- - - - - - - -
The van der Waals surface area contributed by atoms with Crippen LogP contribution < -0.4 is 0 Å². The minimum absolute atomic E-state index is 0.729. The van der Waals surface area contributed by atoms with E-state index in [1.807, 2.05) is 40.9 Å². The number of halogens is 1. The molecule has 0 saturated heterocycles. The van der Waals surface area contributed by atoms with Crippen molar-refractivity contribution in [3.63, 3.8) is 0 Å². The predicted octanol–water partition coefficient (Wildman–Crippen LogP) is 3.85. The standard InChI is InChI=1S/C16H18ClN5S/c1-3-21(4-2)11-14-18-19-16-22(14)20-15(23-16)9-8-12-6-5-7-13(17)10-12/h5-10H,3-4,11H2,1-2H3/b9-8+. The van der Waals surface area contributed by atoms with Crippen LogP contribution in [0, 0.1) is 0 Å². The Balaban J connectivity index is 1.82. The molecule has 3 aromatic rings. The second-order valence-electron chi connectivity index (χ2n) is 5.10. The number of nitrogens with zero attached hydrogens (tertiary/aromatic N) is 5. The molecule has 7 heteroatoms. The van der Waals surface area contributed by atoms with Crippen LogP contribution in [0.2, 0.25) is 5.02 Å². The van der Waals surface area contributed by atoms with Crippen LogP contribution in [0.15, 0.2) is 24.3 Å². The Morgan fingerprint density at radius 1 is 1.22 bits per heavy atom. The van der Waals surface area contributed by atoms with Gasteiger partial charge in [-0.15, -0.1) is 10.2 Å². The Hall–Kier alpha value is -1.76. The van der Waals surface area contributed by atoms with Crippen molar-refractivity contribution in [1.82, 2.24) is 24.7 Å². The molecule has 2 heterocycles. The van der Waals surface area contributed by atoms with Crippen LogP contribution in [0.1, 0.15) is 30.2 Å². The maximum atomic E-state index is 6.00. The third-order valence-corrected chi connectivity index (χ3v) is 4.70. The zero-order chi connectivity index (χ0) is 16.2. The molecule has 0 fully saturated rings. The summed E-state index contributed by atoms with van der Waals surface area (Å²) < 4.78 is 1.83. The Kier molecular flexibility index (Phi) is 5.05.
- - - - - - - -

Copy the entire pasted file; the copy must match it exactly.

The van der Waals surface area contributed by atoms with Crippen LogP contribution < -0.4 is 0 Å². The minimum absolute atomic E-state index is 0.729. The van der Waals surface area contributed by atoms with E-state index in [1.807, 2.05) is 40.9 Å². The number of halogens is 1. The molecule has 0 saturated heterocycles. The van der Waals surface area contributed by atoms with Crippen molar-refractivity contribution in [3.63, 3.8) is 0 Å². The predicted octanol–water partition coefficient (Wildman–Crippen LogP) is 3.85. The standard InChI is InChI=1S/C16H18ClN5S/c1-3-21(4-2)11-14-18-19-16-22(14)20-15(23-16)9-8-12-6-5-7-13(17)10-12/h5-10H,3-4,11H2,1-2H3/b9-8+. The van der Waals surface area contributed by atoms with Crippen LogP contribution in [0, 0.1) is 0 Å². The Balaban J connectivity index is 1.82. The molecule has 3 aromatic rings. The second-order valence-electron chi connectivity index (χ2n) is 5.10. The number of nitrogens with zero attached hydrogens (tertiary/aromatic N) is 5. The molecule has 7 heteroatoms. The van der Waals surface area contributed by atoms with Crippen LogP contribution in [0.2, 0.25) is 5.02 Å². The van der Waals surface area contributed by atoms with Crippen LogP contribution in [0.15, 0.2) is 24.3 Å². The Morgan fingerprint density at radius 1 is 1.22 bits per heavy atom. The van der Waals surface area contributed by atoms with Gasteiger partial charge in [-0.15, -0.1) is 10.2 Å². The Hall–Kier alpha value is -1.76. The van der Waals surface area contributed by atoms with Crippen molar-refractivity contribution in [1.82, 2.24) is 24.7 Å². The molecule has 2 heterocycles. The van der Waals surface area contributed by atoms with Crippen LogP contribution in [0.1, 0.15) is 30.2 Å². The maximum atomic E-state index is 6.00. The third-order valence-corrected chi connectivity index (χ3v) is 4.70. The zero-order chi connectivity index (χ0) is 16.2. The molecule has 0 fully saturated rings. The summed E-state index contributed by atoms with van der Waals surface area (Å²) < 4.78 is 1.83. The Kier molecular flexibility index (Phi) is 5.05.